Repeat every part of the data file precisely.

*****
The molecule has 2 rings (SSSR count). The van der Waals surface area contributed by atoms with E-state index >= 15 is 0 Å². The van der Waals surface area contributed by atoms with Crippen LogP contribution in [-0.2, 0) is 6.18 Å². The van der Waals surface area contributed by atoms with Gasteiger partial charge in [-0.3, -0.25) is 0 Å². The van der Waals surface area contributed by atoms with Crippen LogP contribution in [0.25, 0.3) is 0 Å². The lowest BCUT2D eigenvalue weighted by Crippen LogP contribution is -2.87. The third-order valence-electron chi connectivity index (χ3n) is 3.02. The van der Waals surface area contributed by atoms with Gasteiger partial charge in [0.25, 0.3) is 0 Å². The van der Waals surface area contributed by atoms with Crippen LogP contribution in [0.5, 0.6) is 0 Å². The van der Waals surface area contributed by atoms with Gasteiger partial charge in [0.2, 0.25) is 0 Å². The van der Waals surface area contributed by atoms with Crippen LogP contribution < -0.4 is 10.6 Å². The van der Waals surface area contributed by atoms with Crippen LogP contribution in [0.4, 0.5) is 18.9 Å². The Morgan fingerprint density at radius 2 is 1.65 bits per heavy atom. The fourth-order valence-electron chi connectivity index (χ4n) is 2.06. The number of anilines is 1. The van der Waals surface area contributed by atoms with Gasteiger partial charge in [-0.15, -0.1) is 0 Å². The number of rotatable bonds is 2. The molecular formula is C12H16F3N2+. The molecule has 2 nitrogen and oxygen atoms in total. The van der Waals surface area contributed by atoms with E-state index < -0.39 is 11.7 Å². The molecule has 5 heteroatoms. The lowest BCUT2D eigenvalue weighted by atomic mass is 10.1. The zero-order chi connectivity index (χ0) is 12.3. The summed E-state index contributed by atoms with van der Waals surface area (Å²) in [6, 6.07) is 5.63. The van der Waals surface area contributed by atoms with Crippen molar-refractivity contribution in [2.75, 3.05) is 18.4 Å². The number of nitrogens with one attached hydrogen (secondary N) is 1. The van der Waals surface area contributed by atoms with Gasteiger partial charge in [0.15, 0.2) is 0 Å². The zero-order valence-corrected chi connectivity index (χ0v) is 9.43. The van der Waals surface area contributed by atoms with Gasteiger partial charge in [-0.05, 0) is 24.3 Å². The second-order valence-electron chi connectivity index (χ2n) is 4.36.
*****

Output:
The molecule has 2 rings (SSSR count). The van der Waals surface area contributed by atoms with E-state index >= 15 is 0 Å². The van der Waals surface area contributed by atoms with Crippen LogP contribution in [-0.2, 0) is 6.18 Å². The van der Waals surface area contributed by atoms with Gasteiger partial charge in [-0.3, -0.25) is 0 Å². The van der Waals surface area contributed by atoms with Crippen LogP contribution in [0.25, 0.3) is 0 Å². The lowest BCUT2D eigenvalue weighted by Crippen LogP contribution is -2.87. The third-order valence-electron chi connectivity index (χ3n) is 3.02. The van der Waals surface area contributed by atoms with Gasteiger partial charge in [0.25, 0.3) is 0 Å². The van der Waals surface area contributed by atoms with Crippen LogP contribution in [0.5, 0.6) is 0 Å². The van der Waals surface area contributed by atoms with Gasteiger partial charge in [0.2, 0.25) is 0 Å². The van der Waals surface area contributed by atoms with Crippen LogP contribution < -0.4 is 10.6 Å². The van der Waals surface area contributed by atoms with Crippen LogP contribution in [0.4, 0.5) is 18.9 Å². The Morgan fingerprint density at radius 2 is 1.65 bits per heavy atom. The fourth-order valence-electron chi connectivity index (χ4n) is 2.06. The number of anilines is 1. The van der Waals surface area contributed by atoms with Gasteiger partial charge in [-0.15, -0.1) is 0 Å². The number of rotatable bonds is 2. The molecular formula is C12H16F3N2+. The molecule has 2 nitrogen and oxygen atoms in total. The van der Waals surface area contributed by atoms with E-state index < -0.39 is 11.7 Å². The molecule has 5 heteroatoms. The lowest BCUT2D eigenvalue weighted by atomic mass is 10.1. The zero-order chi connectivity index (χ0) is 12.3. The summed E-state index contributed by atoms with van der Waals surface area (Å²) in [6, 6.07) is 5.63. The van der Waals surface area contributed by atoms with Crippen molar-refractivity contribution in [2.75, 3.05) is 18.4 Å². The number of nitrogens with one attached hydrogen (secondary N) is 1. The van der Waals surface area contributed by atoms with Gasteiger partial charge in [0.15, 0.2) is 0 Å². The zero-order valence-corrected chi connectivity index (χ0v) is 9.43. The van der Waals surface area contributed by atoms with Gasteiger partial charge in [-0.05, 0) is 24.3 Å². The second-order valence-electron chi connectivity index (χ2n) is 4.36.